Saving the Arctic: The Expedition

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Visit Into the Arctic to explore the beauty of the Arctic, the threats it faces and our struggle to protect it.

We've raised global awareness about the dangers of Arctic oil drilling, climbed oil rigs to obstruct operations, mobilized nearly three million people and celebrated as major oil companies backed off plans to drill in the Arctic.  View a timeline of our campaign. We won't stop until the Arctic is declared a global sancuary.

Last summer, six Greenpeace International activists, including Greenpeace International Executive Director Kumi Naidoo, climbed a rig belonging to Gazprom, a Russian oil company. 

"We can't match Shell's enormous financial muscle, but we have creativity and millions of people behind us. This is the defining environmental battle of our time and we have only just begun."
-Kumi Naidoo, Greenpeace International Executive Director

Saving the Arctic: Stopping Global Warming

Many of us may never get the chance to travel to the top of the world. Yet similar to the places often unseen, the Arctic needs our help. During our most recent Arctic excursion, a crewmember called the Arctic a "big air conditioner."That's because the sea ice in the Arctic regulates our global climate by reflecting sunlight. That ice is melting at a rapid rate meaning the ocean absorbs the sunlight resulting in a warmer earth. This of course causes more sea ice to melt. Sounds like a vicious cycle, huh?

Not only does the Arctic work to regulate the global climate, it's also home to a rich ecosystem and indigenous people who depend on that ecosystem. Polar bears, seals, walruses and whales are just some of the species that call the Arctic home. And it's all in danger.

What is the Threat?

Oil companies are eager to profit from the melting sea ice by drilling in the Arctic. While the entire oil industry is looking to move into the Arctic, Shell is leading the way. Yet they have proven several times that there are in no way Arctic ready with various mishaps including a rig on the loose and a fire aboard their drill ship The Noble Discoverer.  

Despite their very public and very embarassing mistakes, Shell is determined to profit from the Arctic, groundzero of global warming. They're planning to drill in the same spot where Greenpeace and University of Alaska scientist Kelley Newman discovered coral, recorded orca whale calls and talked to the amazing people of Point Hope, Alaska.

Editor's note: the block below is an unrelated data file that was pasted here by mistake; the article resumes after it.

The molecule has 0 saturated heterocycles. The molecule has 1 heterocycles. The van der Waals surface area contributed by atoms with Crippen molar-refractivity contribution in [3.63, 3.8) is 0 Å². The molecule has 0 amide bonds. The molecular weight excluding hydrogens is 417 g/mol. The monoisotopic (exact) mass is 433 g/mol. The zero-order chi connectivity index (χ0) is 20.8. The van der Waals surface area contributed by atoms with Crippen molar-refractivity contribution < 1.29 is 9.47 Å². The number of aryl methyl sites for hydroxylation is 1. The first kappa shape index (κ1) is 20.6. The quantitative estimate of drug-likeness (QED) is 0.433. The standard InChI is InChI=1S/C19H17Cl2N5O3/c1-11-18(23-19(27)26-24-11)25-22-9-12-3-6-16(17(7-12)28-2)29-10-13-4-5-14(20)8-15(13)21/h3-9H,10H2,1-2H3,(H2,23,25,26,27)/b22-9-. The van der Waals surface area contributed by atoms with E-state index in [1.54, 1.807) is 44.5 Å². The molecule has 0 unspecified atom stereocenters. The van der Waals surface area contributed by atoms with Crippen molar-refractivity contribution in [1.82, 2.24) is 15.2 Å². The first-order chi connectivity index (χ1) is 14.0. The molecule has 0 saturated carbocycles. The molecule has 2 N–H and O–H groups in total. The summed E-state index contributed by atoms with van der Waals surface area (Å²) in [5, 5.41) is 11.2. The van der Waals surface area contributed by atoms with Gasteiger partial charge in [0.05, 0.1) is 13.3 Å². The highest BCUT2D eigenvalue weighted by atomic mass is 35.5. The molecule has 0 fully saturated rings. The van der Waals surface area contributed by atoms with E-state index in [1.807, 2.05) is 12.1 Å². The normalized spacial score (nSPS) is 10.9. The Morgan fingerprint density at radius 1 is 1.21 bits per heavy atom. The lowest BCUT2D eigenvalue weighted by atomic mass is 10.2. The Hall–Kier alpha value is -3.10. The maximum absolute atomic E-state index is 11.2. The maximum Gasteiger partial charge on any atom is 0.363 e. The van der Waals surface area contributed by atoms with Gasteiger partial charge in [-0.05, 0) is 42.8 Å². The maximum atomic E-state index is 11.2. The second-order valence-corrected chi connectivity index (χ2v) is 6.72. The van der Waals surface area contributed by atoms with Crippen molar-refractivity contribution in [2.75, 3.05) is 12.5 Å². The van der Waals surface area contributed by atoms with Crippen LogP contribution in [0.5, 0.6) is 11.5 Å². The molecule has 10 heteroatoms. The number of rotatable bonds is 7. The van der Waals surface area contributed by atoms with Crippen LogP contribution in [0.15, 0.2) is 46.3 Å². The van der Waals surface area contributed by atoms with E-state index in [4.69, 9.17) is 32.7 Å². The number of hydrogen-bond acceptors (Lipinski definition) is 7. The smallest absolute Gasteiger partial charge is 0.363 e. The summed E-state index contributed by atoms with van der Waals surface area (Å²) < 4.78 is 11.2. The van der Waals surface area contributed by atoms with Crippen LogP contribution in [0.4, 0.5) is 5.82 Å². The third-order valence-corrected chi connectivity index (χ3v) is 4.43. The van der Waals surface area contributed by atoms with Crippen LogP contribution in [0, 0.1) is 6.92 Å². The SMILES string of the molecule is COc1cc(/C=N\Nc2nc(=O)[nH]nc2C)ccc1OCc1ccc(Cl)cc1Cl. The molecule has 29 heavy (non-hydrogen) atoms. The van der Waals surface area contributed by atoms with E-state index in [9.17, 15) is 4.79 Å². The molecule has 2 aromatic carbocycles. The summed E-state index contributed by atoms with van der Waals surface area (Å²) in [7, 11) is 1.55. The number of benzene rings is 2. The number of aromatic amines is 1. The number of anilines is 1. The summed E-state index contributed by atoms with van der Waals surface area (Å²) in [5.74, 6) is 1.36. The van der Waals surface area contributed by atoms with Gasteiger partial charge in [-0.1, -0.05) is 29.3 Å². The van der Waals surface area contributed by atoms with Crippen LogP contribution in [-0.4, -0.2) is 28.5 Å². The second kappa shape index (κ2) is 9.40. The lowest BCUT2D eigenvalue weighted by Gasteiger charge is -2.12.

Nevermind that Shell's plans to drill for oil contribute to the vicious cycle of global warming.  The climate in the Arctic can be severe and unpredictable making an oil spill likely-and catastrophic. You would think the Arctic Council, an intergovernmental body of Arctic governments and citizens, would have a solid spill-response plan to prepare for this likely occurence. We were pretty shocked to read in a leaked draft that the Council had no real plan established in the likely case of a spill.

In addition to the new threat from Shell, the Russian oil industry spills 30 million barrels of oil each year. That's seven times the amount that escaped during the 2010 Deepwater Horizon spill in the Gulf of Mexico.  Every 18 months, more than 4 billion barrels spews into the Arctic.

Media Contacts:

Travis Nichols (Atlanta)

The latest updates

 

BP delays Arctic drilling plans while government continues inaction

Blog by Melanie Duchin | February 3, 2011

BP just announced that drilling at their controversial Liberty Island site in the Arctic’s Beaufort Sea has been postponed "beyond 2013."  While this is good news because the dangerous drilling has been delayed, we are disappointed...

Polar bear swims for 9 days, loses 22 percent of body mass and most likely her cub

Blog by Melanie Duchin | January 26, 2011 3 comments

Earlier this week, it was reported that a polar bear swam in open water in Alaska's Beaufort Sea (where Shell wants to drill this summer!) for nine days in order to reach pack ice. She covered 687km/427 miles, lost 22 percent of her...

Help stop Shell Oil's disastrous plans to drill for oil in the Arctic

Blog by Melanie Duchin | December 20, 2010 2 comments

As you read this, Shell Oil is doing everything they can to secure plans to drill for oil in the Arctic’s Beaufort Sea. The proposed oil drilling location is twelve miles off the coast of the Arctic National Wildlife Refuge in an area...

BP Delays Dangerous Liberty Project in Alaska’s Arctic Ocean

Blog by Melanie Duchin | December 1, 2010 5 comments

On November 30, BP announced it was once again delaying drilling at its controversial “Liberty” project on Alaska’s north coast.  This is great news for the fragile Arctic Ocean ecosystem and the wildlife and communities it supports,...

YOU Can Save Them Today

Blog by Melanie Duchin | November 30, 2010 6 comments

In September, the sea ice in the Arctic plummeted to its third lowest level in recorded history, following an alarming trend of decreasing summer sea ice caused by global warming. Polar bears can’t survive without their sea ice...

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